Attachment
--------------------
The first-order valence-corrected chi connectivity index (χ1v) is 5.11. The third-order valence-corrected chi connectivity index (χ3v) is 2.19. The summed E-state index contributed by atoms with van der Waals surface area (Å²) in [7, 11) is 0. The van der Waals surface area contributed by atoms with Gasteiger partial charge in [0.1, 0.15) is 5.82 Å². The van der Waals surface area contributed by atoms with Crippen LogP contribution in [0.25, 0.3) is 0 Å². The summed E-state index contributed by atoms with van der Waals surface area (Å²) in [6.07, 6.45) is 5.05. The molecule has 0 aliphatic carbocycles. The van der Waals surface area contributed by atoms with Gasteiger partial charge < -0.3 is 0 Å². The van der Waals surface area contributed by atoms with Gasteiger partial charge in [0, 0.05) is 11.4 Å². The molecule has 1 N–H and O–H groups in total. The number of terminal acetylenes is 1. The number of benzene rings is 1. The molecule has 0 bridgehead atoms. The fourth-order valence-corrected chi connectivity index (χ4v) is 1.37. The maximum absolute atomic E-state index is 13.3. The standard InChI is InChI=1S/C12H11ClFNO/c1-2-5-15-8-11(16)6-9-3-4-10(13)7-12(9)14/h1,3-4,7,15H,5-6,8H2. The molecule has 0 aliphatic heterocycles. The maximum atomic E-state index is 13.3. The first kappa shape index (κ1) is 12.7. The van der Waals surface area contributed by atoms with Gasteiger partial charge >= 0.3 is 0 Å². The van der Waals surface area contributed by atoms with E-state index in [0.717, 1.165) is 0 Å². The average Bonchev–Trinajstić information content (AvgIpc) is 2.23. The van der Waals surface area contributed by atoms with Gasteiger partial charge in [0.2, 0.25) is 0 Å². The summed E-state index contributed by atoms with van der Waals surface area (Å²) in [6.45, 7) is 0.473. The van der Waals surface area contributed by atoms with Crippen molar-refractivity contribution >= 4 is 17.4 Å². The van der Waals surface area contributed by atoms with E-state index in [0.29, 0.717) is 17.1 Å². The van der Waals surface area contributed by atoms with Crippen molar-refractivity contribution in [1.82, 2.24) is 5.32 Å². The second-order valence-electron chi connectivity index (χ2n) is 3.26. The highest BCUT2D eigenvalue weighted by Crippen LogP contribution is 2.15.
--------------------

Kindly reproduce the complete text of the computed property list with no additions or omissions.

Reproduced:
The first-order valence-corrected chi connectivity index (χ1v) is 5.11. The third-order valence-corrected chi connectivity index (χ3v) is 2.19. The summed E-state index contributed by atoms with van der Waals surface area (Å²) in [7, 11) is 0. The van der Waals surface area contributed by atoms with Gasteiger partial charge in [0.1, 0.15) is 5.82 Å². The van der Waals surface area contributed by atoms with Crippen LogP contribution in [0.25, 0.3) is 0 Å². The summed E-state index contributed by atoms with van der Waals surface area (Å²) in [6.07, 6.45) is 5.05. The molecule has 0 aliphatic carbocycles. The van der Waals surface area contributed by atoms with Gasteiger partial charge < -0.3 is 0 Å². The van der Waals surface area contributed by atoms with Gasteiger partial charge in [0, 0.05) is 11.4 Å². The molecule has 1 N–H and O–H groups in total. The number of terminal acetylenes is 1. The number of benzene rings is 1. The molecule has 0 bridgehead atoms. The fourth-order valence-corrected chi connectivity index (χ4v) is 1.37. The maximum absolute atomic E-state index is 13.3. The standard InChI is InChI=1S/C12H11ClFNO/c1-2-5-15-8-11(16)6-9-3-4-10(13)7-12(9)14/h1,3-4,7,15H,5-6,8H2. The molecule has 0 aliphatic heterocycles. The maximum atomic E-state index is 13.3. The first kappa shape index (κ1) is 12.7. The van der Waals surface area contributed by atoms with Gasteiger partial charge >= 0.3 is 0 Å². The van der Waals surface area contributed by atoms with E-state index in [0.717, 1.165) is 0 Å². The average Bonchev–Trinajstić information content (AvgIpc) is 2.23. The van der Waals surface area contributed by atoms with Gasteiger partial charge in [0.2, 0.25) is 0 Å². The summed E-state index contributed by atoms with van der Waals surface area (Å²) in [6.45, 7) is 0.473. The van der Waals surface area contributed by atoms with Crippen molar-refractivity contribution >= 4 is 17.4 Å². The van der Waals surface area contributed by atoms with E-state index in [0.29, 0.717) is 17.1 Å². The van der Waals surface area contributed by atoms with Crippen molar-refractivity contribution in [1.82, 2.24) is 5.32 Å². The second-order valence-electron chi connectivity index (χ2n) is 3.26. The highest BCUT2D eigenvalue weighted by Crippen LogP contribution is 2.15.